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Press release

Less than 20% of those diagnosed with a brain tumour survive beyond five years

Loustock 2018 to remember teenager on his 18th birthday

Loustock 2018 to remember teenager on his 18th birthday

A music festival featuring some amazing bands – all from Leicester – will mark what would have been the 18th birthday of an Oadby teenager killed by a brain tumour and help to find a cure for the disease.

Louis Kenney survived leukaemia and an accident with a lorry which crushed his leg, only to be diagnosed with secondary brain cancer. His mother, Aylee Penn, 38, of Oadby, now works for Co-operative Funeralcare as a Funeral Administrator. She was devastated to find that there was no cure, and that brain tumours kill more children and adults under the age of 40 than any other cancer.

After losing Louis from complications due to the brain tumour, along with family and friends, Aylee set up Loubob’s Legacy, under the umbrella of the national Brain Tumour Research charity, to raise awareness and help fund vital research.

Loustock will take place on 14th July at The Donkey in Welford Road, Leicester, with L.A. Dogs (formerly Dogs of Rock) bringing a blend of no nonsense heavy blues and rock, and 21 Armstrong Lane, an alternative and original rock music band created by musicians from different areas of metal music. New Generation Superstars, known across Europe and in the US, as well as in the UK and who have been described as ‘too punk for the rock crowd and too rock for the punk crowd’, have final billing.

Doors open at 6.30pm until late and festival-goers will also enjoy the sounds of DJ Rob Ber Byker, who is also the bass player for Gaye Bykers on Acid Music, as well as a tasty hog roast. Tickets in advance are £8 and available from i-want-tickets.com or punters can get in for £12 on the door.

Aylee, whose younger son Jesse’s birth was induced so that Louis could meet him, said: “We have held Loustock for the last five years to mark Louis’s birthday, but this will be the most poignant. The day after Loustock ,Sunday 15th July, Louis would have turned 18 and been embarking on his adult life. We should have been taking him for his first beer and I am sure he would be offering to drive his mum to the pub from time-to-time! We had such a close relationship – more like best friends than mother and son.

“Louis would have loved Loustock – he was passionate about all kinds of music from Prince and Michael Jackson to the Foo Fighters, Linkin Park and Jack Black & Tenacious D and I know he would have been badgering me to be allowed to go to music festivals with his friends.”

Aylee has been the stalwart of Loubob’s Legacy, which has raised over £70,000 to date, but is stepping down after Loustock 2018 to leave the organisation of fundraising events in the hands of friends.

She explains: “Jesse will be starting school in September at Langmoor Primary, following in his big brother’s footsteps, and I need to be there for him. Jesse has so many similar traits, it’s like watching Louis grow up all over again. That’s why it’s even more important that Loustock this year is extra special. Please come on the 14th and bring your friends!”

Carol Robertson, Head of Community Fundraising for the Brain Tumour Research charity, said: “Less than 20% of those diagnosed with a brain tumour survive beyond five years compared with an average of 50% across all cancers, yet just 1% of the national spend on cancer research has been allocated to this devastating disease.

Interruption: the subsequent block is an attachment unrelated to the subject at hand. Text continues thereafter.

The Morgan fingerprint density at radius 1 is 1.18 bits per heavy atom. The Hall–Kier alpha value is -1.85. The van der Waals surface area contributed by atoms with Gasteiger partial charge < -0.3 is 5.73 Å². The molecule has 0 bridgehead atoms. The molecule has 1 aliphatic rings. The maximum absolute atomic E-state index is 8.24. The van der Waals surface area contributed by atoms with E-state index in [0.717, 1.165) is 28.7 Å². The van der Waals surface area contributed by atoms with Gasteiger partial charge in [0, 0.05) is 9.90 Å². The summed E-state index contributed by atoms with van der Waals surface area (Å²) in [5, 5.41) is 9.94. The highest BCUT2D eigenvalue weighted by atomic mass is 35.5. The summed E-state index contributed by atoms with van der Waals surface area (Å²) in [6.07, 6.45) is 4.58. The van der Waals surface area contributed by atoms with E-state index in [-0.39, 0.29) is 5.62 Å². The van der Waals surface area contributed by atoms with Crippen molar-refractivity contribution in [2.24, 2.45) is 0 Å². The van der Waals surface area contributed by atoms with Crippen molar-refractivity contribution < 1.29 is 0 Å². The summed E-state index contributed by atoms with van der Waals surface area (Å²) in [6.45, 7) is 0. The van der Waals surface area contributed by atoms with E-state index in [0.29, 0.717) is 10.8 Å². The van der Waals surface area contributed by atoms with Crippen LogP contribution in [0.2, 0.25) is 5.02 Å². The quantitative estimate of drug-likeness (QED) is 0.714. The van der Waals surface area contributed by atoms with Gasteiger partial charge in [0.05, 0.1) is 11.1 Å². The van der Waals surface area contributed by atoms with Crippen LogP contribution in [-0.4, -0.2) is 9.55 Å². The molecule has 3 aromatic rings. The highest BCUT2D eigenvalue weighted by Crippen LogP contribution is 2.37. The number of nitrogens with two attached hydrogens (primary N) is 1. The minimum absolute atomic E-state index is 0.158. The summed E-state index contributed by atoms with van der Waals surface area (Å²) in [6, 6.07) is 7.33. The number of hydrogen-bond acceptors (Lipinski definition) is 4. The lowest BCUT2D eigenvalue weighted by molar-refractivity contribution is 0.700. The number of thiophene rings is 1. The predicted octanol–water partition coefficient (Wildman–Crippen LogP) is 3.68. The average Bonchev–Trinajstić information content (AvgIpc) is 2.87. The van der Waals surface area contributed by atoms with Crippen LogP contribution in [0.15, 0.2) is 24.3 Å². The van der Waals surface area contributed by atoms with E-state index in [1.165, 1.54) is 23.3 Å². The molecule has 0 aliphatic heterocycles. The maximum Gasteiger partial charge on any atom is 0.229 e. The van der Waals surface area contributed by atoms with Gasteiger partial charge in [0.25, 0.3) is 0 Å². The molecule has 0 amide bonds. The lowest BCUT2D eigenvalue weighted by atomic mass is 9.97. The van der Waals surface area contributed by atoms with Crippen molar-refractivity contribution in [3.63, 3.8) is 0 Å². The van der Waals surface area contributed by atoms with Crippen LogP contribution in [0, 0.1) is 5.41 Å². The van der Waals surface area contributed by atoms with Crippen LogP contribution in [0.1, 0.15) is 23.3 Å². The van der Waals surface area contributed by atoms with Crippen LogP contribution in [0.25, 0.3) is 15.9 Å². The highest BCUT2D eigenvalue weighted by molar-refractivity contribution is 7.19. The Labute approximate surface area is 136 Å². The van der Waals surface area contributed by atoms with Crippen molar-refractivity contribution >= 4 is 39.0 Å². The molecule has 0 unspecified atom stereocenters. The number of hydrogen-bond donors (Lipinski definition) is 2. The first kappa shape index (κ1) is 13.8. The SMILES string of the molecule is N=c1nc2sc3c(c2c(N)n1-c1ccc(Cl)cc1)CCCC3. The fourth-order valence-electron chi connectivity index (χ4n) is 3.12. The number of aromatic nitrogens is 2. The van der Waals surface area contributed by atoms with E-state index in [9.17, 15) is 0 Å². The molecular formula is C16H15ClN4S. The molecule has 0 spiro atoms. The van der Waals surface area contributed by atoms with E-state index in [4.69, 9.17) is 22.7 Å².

“For too long, brain tumours have been a neglected cancer. Experiences like Louis’s remind us all that we cannot allow this desperate situation to continue. We are extremely grateful to Aylee and her committee of friends for their support. Together we will find a cure.”

To make a donation in memory of Louis to the Brain Tumour Research charity go to https://www.justgiving.com/fundraising/loubobslegacy 

 

For further information, please contact:
Liz Fussey at Brain Tumour Research on 07811 068357 or liz@braintumourresearch.org

 

Notes to Editors

Brain Tumour Research is the only national charity in the UK focused on funding sustainable research to find a cure for brain tumours. We have established a game-changing network of world-class Research Centres of Excellence in the UK. Embracing passionate member charities nationwide, over £6 million was raised towards research and support during 2017.

We are campaigning to see the national spend on research into brain tumours increased to £30 - £35 million a year, in line with breast cancer and leukaemia. The unprecedented success of our 2015 petition led to the 2016 Westminster Hall debate and Brain Tumour Research taking a leading role in the Government’s Task and Finish Working Group convened to tackle the historic underfunding for research with the report being published in 2018.

Key statistics on brain tumours:

  • Brain tumours kill more children and adults under the age of 40 than any other cancer
  • They kill more children than leukaemia
  • They kill more men under 45 than prostate cancer
  • They kill more women under 35 than breast cancer
  • Just 1% of the national spend on cancer research has been allocated to this devastating disease
  • In the UK, 16,000 people each year in the UK are diagnosed with a brain tumour
  • Less than 20% of those diagnosed with a brain tumour survive beyond five years compared with an average of 50% across all cancers
  • Brain tumours are indiscriminate; they can affect anyone at any age
  • Incidences of and deaths from brain tumours are increasing

Please quote Brain Tumour Research as the source when using this information. Additional facts and statistics are available from our website including our latest Report on National Research Funding. We can also provide case-studies and research expertise for media.

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